Sucking is a natural reflex and infants and young children may use thumbs, fingers, pacifiers and other objects on which to suck. It may make them feel secure and happy, or provide a sense of security at difficult periods. Since thumb sucking is relaxing, it may induce sleep.
Thumb sucking that persists beyond the eruption of the permanent teeth can cause problems with the proper growth of the mouth and tooth alignment. How intensely a child sucks on fingers or thumbs will determine whether or not dental problems may result. Children who rest their thumbs passively in their mouths are less likely to have difficulty than those who vigorously suck their thumbs.
Children should cease thumb sucking by the time their permanent front teeth are ready to erupt. Usually, children stop between the ages of two and four. Peer pressure causes many school-aged children to stop.
Pacifiers are no substitute for thumb sucking. They can affect the teeth essentially the same way as sucking fingers and thumbs. However, use of the pacifier can be controlled and modified more easily than the thumb or finger habit. If you have concerns about thumb sucking or use of a pacifier, consult your pediatric dentist.
A few suggestions to help your child get through thumb sucking:
- Children often suck their thumbs when feeling insecure. Focus on correcting the cause of anxiety, instead of the thumb sucking.
- Children who are sucking for comfort will feel less of a need when their parents provide comfort.
- Reward children when they refrain from sucking during difficult periods, such as when being separated from their parents.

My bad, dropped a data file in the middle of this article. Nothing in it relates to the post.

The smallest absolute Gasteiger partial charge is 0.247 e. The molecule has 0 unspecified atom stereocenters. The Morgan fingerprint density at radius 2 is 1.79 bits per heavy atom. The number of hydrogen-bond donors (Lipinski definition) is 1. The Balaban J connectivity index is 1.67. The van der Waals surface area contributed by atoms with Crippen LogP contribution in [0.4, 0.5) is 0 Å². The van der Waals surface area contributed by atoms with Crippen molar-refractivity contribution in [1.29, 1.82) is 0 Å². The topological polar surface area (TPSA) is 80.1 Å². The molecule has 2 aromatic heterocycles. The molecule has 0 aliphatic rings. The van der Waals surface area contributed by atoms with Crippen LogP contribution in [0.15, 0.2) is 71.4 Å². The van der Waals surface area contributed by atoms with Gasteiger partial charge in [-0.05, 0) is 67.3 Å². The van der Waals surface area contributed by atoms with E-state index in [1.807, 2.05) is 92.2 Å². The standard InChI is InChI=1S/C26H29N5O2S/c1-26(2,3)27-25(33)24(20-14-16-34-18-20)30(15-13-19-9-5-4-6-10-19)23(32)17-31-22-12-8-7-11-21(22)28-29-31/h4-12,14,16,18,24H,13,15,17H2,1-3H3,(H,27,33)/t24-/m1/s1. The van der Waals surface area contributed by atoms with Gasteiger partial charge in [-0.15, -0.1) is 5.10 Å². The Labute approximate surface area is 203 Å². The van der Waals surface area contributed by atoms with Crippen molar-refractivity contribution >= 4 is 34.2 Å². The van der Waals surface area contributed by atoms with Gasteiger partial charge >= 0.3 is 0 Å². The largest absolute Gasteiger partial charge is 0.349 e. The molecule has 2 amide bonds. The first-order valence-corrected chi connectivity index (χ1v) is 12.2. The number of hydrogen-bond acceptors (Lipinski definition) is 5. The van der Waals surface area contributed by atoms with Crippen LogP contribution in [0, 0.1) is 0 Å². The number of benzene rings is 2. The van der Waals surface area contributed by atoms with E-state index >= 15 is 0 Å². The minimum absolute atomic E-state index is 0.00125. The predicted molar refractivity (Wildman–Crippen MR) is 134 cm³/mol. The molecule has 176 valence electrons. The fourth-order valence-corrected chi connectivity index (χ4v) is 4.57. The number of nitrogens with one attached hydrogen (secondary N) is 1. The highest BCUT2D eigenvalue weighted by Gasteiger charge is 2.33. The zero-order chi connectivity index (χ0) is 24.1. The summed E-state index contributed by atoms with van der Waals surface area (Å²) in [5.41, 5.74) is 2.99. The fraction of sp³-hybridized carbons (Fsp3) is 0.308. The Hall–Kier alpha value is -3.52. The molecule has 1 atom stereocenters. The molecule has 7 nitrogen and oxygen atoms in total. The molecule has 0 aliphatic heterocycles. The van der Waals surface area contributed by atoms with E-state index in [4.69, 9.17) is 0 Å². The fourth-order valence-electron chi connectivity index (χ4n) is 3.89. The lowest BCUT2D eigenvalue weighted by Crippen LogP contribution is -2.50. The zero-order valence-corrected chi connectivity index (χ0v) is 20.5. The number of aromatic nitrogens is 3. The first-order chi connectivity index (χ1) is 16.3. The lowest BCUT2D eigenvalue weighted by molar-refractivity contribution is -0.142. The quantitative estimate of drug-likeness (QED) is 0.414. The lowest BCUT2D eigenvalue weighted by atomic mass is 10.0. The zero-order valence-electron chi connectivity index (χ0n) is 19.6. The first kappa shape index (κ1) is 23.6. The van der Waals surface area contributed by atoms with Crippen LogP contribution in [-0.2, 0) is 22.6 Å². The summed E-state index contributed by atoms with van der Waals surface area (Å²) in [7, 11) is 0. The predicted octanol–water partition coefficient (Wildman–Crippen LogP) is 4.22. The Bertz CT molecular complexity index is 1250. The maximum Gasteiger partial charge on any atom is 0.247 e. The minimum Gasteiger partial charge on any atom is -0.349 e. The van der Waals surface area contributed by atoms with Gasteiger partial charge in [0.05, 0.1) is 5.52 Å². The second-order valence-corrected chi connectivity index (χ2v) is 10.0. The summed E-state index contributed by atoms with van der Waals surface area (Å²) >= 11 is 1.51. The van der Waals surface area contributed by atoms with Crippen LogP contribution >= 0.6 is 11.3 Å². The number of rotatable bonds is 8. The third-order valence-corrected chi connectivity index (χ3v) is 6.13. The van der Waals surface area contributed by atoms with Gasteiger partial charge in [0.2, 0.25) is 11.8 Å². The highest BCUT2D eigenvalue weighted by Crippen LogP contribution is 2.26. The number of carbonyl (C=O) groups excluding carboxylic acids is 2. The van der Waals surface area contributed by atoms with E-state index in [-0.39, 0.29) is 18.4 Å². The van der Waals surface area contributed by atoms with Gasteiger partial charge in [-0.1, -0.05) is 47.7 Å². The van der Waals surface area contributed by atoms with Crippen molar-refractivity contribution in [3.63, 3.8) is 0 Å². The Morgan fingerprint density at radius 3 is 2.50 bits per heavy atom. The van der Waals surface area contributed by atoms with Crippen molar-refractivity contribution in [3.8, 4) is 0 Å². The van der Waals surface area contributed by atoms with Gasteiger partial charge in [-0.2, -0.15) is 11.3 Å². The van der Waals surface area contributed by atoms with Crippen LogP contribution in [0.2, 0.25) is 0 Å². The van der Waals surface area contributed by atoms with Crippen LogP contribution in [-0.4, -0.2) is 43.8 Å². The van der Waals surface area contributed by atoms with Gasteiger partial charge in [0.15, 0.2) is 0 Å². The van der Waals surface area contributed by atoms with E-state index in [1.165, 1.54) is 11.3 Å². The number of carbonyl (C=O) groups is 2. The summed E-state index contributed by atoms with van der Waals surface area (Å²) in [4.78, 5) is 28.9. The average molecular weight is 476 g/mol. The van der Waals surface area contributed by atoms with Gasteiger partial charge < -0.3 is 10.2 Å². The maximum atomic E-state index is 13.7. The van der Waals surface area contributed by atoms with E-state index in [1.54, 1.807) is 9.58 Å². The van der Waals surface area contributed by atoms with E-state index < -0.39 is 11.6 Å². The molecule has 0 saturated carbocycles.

- Your pediatric dentist can encourage children to stop sucking and explain what could happen if they continue.
- If these approaches don’t work, remind the children of their habit by bandaging the thumb or putting a sock on the hand at night. Your pediatric dentist may recommend the use of a mouth appliance.
What Is Pulp Therapy?
The pulp of a tooth is the inner, central core of the tooth. The pulp contains nerves, blood vessels, connective tissue and reparative cells. The purpose of pulp therapy in Pediatric Dentistry is to maintain the vitality of the affected tooth (so the tooth is not lost).
Dental caries (cavities) and traumatic injury are the main reasons for a tooth to require pulp therapy. Pulp therapy is often referred to as a “nerve treatment”, “children’s root canal”, “pulpectomy” or “pulpotomy”. The two common forms of pulp therapy in children’s teeth are the pulpotomy and pulpectomy.
A pulpotomy removes the diseased pulp tissue within the crown portion of the tooth. Next, an agent is placed to prevent bacterial growth and to calm the remaining nerve tissue. This is followed by a final restoration (usually a stainless steel crown).
A pulpectomy is required when the entire pulp is involved (into the root canal(s) of the tooth). During this treatment, the diseased pulp tissue is completely removed from both the crown and root. The canals are cleansed, disinfected and, in the case of primary teeth, filled with a resorbable material. Then, a final restoration is placed. A permanent tooth would be filled with a non-resorbing material.